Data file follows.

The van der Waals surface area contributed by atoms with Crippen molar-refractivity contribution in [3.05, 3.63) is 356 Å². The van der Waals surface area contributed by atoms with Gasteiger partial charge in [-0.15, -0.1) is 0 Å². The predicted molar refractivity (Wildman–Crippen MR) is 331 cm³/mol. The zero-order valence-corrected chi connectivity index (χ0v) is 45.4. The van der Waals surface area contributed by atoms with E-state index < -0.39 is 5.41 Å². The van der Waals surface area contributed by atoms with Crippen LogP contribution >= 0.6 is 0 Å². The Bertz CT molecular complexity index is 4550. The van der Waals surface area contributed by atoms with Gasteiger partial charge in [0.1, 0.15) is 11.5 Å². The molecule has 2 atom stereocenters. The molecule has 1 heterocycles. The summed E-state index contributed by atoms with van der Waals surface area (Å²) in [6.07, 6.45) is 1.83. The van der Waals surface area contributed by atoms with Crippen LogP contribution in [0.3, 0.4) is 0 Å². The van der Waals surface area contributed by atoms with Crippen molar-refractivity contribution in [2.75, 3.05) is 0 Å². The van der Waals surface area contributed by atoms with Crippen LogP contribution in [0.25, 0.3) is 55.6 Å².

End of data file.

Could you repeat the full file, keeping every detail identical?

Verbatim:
The van der Waals surface area contributed by atoms with Crippen molar-refractivity contribution in [3.05, 3.63) is 356 Å². The van der Waals surface area contributed by atoms with Gasteiger partial charge in [-0.15, -0.1) is 0 Å². The predicted molar refractivity (Wildman–Crippen MR) is 331 cm³/mol. The zero-order valence-corrected chi connectivity index (χ0v) is 45.4. The van der Waals surface area contributed by atoms with E-state index < -0.39 is 5.41 Å². The van der Waals surface area contributed by atoms with Crippen LogP contribution >= 0.6 is 0 Å². The Bertz CT molecular complexity index is 4550. The van der Waals surface area contributed by atoms with Gasteiger partial charge in [0.1, 0.15) is 11.5 Å². The molecule has 2 atom stereocenters. The molecule has 1 heterocycles. The summed E-state index contributed by atoms with van der Waals surface area (Å²) in [6.07, 6.45) is 1.83. The van der Waals surface area contributed by atoms with Crippen LogP contribution in [0.3, 0.4) is 0 Å². The van der Waals surface area contributed by atoms with Crippen molar-refractivity contribution in [2.75, 3.05) is 0 Å². The van der Waals surface area contributed by atoms with Crippen LogP contribution in [0.25, 0.3) is 55.6 Å².